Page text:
The need to attract younger players to land-based casinos has been a recurring theme among the industry in recent times, but Simon Thomas, executive chairman of London’s Hippodrome Casino, also noted that there could be “too much talk about young people” coming to casinos.
“They’ve never gambled much in casinos, because traditionally, casinos have been aspirational” and players migrate to them as they get older and have more disposable income”, said Thomas.
Asked if not focusing on attracting younger demographics would risk losing them to other leisure options when they get older, Thomas said it was important to “keep things relevant. Table games are expensive. Players need a bankroll of a few hundred pounds just to get going. That’s why offering electronic gaming machines where they can gamble with much lower-value chips is important. We want to attract as many people as possible, but it’s also important not to push them into anything and enable them to find out about products in an organic way.”
Colin Hughes, director of onboard operations at Virgin Voyages, said his company was mixing land-based and digital concepts by bringing products like Evolution’s Lightning Roulette to its casino venues. Lightning Roulette allows them to “bring online gaming concepts to a land-based context and enable customers to experience the breadth of the product at their disposal”, he said.
With the rise in entertainment options and casinos looking to develop more non-gaming revenues, Mark Dvorchak, managing partner of ProForma Advisors, noted, “Gaming is unique, because margins are so much better than in any other entertainment sector. We can afford to experiment and understand how the entertainment value is generated and how non-gaming ROI can also drive return.”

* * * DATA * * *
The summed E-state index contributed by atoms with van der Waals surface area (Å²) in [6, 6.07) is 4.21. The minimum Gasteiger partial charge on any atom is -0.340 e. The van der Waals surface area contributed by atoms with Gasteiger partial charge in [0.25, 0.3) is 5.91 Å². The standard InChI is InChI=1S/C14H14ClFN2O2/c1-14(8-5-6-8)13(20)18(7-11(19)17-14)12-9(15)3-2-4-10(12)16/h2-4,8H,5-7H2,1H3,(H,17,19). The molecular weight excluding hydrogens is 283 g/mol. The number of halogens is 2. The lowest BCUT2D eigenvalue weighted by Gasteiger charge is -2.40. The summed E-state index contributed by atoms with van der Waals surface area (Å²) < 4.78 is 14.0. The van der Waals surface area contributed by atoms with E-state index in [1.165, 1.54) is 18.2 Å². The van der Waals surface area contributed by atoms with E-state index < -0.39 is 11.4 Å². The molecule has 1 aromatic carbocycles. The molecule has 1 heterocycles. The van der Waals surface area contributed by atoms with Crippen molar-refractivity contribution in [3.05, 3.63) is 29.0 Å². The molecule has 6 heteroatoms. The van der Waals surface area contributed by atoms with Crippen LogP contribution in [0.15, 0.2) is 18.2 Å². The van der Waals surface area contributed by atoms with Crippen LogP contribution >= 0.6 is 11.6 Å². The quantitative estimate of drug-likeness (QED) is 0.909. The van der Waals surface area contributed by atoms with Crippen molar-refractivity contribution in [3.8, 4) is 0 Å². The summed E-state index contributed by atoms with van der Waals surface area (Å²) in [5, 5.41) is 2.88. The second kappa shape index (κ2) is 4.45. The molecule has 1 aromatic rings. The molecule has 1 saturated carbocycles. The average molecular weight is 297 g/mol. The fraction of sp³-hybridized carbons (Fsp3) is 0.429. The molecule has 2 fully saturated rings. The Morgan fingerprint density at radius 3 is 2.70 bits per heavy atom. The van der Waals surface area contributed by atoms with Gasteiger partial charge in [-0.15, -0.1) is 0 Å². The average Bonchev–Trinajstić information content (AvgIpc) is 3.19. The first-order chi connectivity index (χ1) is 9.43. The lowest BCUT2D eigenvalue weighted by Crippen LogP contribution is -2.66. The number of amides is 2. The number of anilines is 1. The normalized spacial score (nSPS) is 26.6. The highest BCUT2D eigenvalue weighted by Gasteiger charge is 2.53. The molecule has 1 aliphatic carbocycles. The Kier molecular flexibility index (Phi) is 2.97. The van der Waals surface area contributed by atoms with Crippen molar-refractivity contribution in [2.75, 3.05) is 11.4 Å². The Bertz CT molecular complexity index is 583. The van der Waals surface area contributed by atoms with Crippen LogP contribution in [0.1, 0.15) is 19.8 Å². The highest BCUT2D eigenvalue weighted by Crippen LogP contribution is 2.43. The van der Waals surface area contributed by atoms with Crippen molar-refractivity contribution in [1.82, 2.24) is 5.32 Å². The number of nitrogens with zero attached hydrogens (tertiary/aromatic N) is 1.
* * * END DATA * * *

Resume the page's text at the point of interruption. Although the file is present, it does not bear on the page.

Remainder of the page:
Erwin Van Lambaert, CEO of Casinos Austria and newly elected chairman of the European Casino Association, said most of the casinos in Europe had adapted to the impact of the pandemic over the past three years. “The majority have adapted, because it’s the games and the experience that matter”. However, he added that the industry should look at attracting younger players, because it’s losing 2.5% of its customers to old age.
From a regulatory standpoint, Van Lambaert said lawmakers should separate “facts from emotions” and follow an evidence-based approach to responsible gambling, especially as the percentage of recreational players coming to casinos for both gaming and non-gaming experiences considerably increased following post-lockdown reopenings.
The theme of combining land-based and online environments was also highlighted by Anika Howard, CEO of Wondr Nation, who said digital products were providing great educational value and had completely changed the way the player base had evolved in recent years.
Online channels are “enabling offline casinos to open up to whole new audiences”, she said, and pointed to her company’s close collaboration with the Mashantucket Pequot Tribe Nation that operates the Foxwoods casino in Connecticut. “In many markets, first-mover advantage is very important, but it was not available in Connecticut, so it has been really important to focus on players, communications and messaging, mobile offering, and ensuring the user experience is top quality.”
Howard added that while land-based slots had helped drive online slots, digital gaming products were now driving slot-machine designs in retail environments and that was a trend that was increasingly prevalent.
George Wagner, managing director of Casinos Austria’s online subsidiary Win2Day, echoed the words of Hughes of Virgin Voyages and said his group was working on launching a live casino offering in the group’s retail properties. “It really helps with trust and credibility when players can see the real-world environments when they play online.”